3. #13
    Kumori MC's Avatar
    Kumori MC is offline Member
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    Quote Originally Posted by Medinnus View Post
    First of all, I only have the one kid in the target age range, so he is (and his friends, most of whom don't care one way or the other about Marvel animation) what I go by. He's a smart (and smart-ass) kid, and you don't know him or me, so I will let slide your commentary of child-raising.

    How many children have you raised, or discussed comics and animation with? When you have one, then spout all the theories about "brain washing" you like (and no, I don't discount the example set by parents - my minor is in Child Psych, as it turns out, so if you'd like to have a scholarly argument on child-raising and influences, I'm happy to oblige).



    Because the secure target demographic is what they call in the industry "low-hanging fruit"; so long as you don't outright alienate them, why not try to row your target audience outside of those strictures? First thing you learn in real-world business - audience is not a zero-sum game.
    1. As I said, you know more about business ventures than I do, so there's nothing on my part that can be added to that front other than what I have presented. However:

    2. Your "my minor is all I got" claim pretty much buries anything else related to this subject, but nevertheless, let's address it.

    No, I am not a parent, but I am an uncle, and have in fact been around a fairly large number of children, be they my close or further relatives, neighbors, children of friends, children of colleagues, you name it. And being an animation buff and a fairly learned individual when it comes to the Ninth art, I do talk to them about these things. Hell, those things alone are why children have this unhealthy obsession with me wherever I go.

    For instance, I know of two youngsters who are extremely intelligent and have a well-formed vocabulary for their age (seven and eleven, respectively), and still the older thinks that Code Lyoko characters are real-life people. On the other hand, I have three nephews who are equally interested in Peppa the Pig, the old 90s Conan cartoon, Ninja Turtles, Spongebob, Penguins from Madagascar, Yu-Gi-Oh!...a very wide array of cartoon programming, and of varying aesthetics. Most of the parents I come to know don't normally watch cartoons with their children, and even when they do, they give little input as to what they, for lack of a better term, absolutely must watch, and what they must not. You can pull out a scholarly commentary, it will make little difference, since little of those have to do with actual experiences, outside of the controlled environment, without numbers and statistics.

    This is of course not meant to diminish your scholarly achievements (although that private message you sent me might be an indicator that you'll still think otherwise), just a courteous reminder that you being a parent of a clever child (and if what you claim about him is true, then congratulations, I hope he does well in life and that he'll grow up to be an exceptional individual) and on top of that someone who literally went to school on how people work really means little when it comes to viewing the very wide, very diverse world around you.

    It's kind of like a filmmaker saying to a critic, or even a fan "You never made a movie, so you don't get to tell me if it's good or not". Or a chef telling a customer "You never slaved over the oven cooking for fifty people, you don't get to discuss how my food tastes, just shut up and eat." Trust me, I've run into these types of people - many of which are professionals of Wacker's caliber - and it's one very ugly, very wrong habit to have.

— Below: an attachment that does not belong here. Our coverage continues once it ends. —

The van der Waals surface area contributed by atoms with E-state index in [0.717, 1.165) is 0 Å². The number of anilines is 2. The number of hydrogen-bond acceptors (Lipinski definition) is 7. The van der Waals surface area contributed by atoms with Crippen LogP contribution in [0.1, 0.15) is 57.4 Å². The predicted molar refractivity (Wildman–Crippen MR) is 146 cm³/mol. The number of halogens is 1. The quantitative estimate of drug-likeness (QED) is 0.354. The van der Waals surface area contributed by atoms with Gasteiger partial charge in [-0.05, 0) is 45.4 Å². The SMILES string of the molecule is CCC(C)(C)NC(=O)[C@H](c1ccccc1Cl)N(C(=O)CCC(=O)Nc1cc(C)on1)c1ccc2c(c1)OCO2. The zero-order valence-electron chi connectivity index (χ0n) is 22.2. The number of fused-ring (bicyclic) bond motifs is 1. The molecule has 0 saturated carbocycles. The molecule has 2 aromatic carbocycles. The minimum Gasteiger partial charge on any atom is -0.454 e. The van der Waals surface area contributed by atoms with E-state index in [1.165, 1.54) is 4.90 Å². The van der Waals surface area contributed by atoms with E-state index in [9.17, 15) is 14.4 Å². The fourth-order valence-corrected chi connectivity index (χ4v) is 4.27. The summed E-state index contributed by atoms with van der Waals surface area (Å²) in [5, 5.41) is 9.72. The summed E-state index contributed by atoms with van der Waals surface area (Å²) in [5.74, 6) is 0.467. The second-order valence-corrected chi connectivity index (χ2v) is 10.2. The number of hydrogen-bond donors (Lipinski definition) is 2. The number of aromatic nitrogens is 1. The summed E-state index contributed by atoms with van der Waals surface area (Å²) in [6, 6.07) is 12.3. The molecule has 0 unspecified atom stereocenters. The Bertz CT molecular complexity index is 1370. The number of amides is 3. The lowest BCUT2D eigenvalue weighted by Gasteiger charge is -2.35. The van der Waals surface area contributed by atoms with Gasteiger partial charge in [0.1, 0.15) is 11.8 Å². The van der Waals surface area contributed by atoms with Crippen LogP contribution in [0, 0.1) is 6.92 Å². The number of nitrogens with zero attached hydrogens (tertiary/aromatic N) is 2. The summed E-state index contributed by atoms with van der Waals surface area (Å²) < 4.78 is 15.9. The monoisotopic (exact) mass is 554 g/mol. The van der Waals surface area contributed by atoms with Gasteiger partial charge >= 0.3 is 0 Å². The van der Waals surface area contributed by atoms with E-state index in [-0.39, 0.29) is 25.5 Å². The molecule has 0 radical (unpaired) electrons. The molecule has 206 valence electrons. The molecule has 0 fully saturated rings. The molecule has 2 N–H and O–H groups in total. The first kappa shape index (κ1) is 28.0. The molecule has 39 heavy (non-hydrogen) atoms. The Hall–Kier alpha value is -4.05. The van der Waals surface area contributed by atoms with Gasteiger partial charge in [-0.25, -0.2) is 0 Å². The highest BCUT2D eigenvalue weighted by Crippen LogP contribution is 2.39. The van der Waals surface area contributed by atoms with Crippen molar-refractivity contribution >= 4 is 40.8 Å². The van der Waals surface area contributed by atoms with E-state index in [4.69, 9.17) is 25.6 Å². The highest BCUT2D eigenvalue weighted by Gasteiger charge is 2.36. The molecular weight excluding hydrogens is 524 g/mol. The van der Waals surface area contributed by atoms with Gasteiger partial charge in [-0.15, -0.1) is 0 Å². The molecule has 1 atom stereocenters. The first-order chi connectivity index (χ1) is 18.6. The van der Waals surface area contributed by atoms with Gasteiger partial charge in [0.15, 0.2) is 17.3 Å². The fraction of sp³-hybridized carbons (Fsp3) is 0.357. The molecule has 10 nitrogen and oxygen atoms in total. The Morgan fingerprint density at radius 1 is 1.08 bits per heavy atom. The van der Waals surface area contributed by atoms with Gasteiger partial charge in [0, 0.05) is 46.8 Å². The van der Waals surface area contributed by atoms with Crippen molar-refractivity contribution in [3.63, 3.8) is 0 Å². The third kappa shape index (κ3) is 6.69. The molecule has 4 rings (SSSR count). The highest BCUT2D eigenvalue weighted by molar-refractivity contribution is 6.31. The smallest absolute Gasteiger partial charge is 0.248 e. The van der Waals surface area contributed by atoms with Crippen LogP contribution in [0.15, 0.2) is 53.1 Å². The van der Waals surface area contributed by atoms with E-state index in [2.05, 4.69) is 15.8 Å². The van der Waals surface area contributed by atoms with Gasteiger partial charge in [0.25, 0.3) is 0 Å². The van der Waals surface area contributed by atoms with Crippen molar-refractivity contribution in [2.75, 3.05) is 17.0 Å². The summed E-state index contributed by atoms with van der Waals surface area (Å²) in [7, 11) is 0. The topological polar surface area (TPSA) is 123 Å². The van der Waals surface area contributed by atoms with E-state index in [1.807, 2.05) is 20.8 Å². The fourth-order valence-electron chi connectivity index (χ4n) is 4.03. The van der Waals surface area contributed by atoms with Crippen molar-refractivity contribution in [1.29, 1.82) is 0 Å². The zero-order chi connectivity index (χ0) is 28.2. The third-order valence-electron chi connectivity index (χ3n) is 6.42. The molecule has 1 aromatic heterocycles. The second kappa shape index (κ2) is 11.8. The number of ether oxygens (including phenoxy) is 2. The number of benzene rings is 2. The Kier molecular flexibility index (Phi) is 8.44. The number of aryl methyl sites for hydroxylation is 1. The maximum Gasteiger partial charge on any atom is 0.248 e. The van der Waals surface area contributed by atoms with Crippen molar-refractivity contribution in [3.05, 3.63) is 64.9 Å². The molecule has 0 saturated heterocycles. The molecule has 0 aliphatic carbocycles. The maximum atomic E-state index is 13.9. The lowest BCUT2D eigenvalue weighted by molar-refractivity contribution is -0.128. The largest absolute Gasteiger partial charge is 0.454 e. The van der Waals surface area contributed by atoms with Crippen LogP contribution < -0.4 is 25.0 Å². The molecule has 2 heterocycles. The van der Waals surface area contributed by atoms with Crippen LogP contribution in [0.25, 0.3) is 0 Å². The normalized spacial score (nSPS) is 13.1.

4. #14
    spyke is online now Member
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    Quote Originally Posted by Kumori MC View Post
    @spyke



    So, you essentially did nothing.

    Wacker and CBR forums aside, did you really expect any other result from something as significant as an argument on the internet, followed by your insults of the moderators?

    I'm not picking sides here, but years of dwelling on various forums (an accomplishment about as noteworthy as it sounds) have taught me that not lashing out and playing by the rules to your favor actually gets results. For instance:

    1. Saying "Wacker is a [bleep] who just insults other fans, he gets away with murder, you moderators have your heads up in his [bleep], it's a wonder he has not made you his [bleep]es yet, eff the system, aaaaa!" actually puts you at a level lower than Wacker. You just responded to his BS with an argument that looks and sounds like BS.

    2. On the other hand, saying "It is interesting how Wacker can complain about X when he has in fact said and done (quote)Y(/quote) and (quote)Z(/quote) and (quote)M(/quote). Moderators, don't the rules speculate that (quote)Rule#N(/quote)? And I'm sure my friends L, K, J that were touched upon by Wacker would agree with me" does far more. First, you provide evidence of his behavior and present it in a way where it cannot be misinterpreted or manipulated. Then, you utilize the rules when rules demand utilization. And finally, you do it in a calm, collected manner, Not only is this crucial in cementing your argument and giving it validity, it also irritates the party in the wrong, makes them unsure, lowers their inhibitions.

    Does this always work? Not necessarily. But it works a lot better than the "hit em hard, hit em harsh" tactic. And it makes you feel a little more calm.
    I'm quite aware that what I said (a) was wrong (b) wouldn't work or accomplish anything and (c) would get banned (the latter I even stated in my rant post on the CBR forums that got me permanently banned). The thing is "playing the nice polite guy" or "taking the high role" wouldn't have gotten me anywhere since the CBR mods (a) won't take any disciplinary actions towards Wacker since that might jeopardize those exclusive interviews that the CBR site gets from him and (b) would delete my post and Wacker's post in order to cover up his rude,trollish,baiting,and insulting behavior.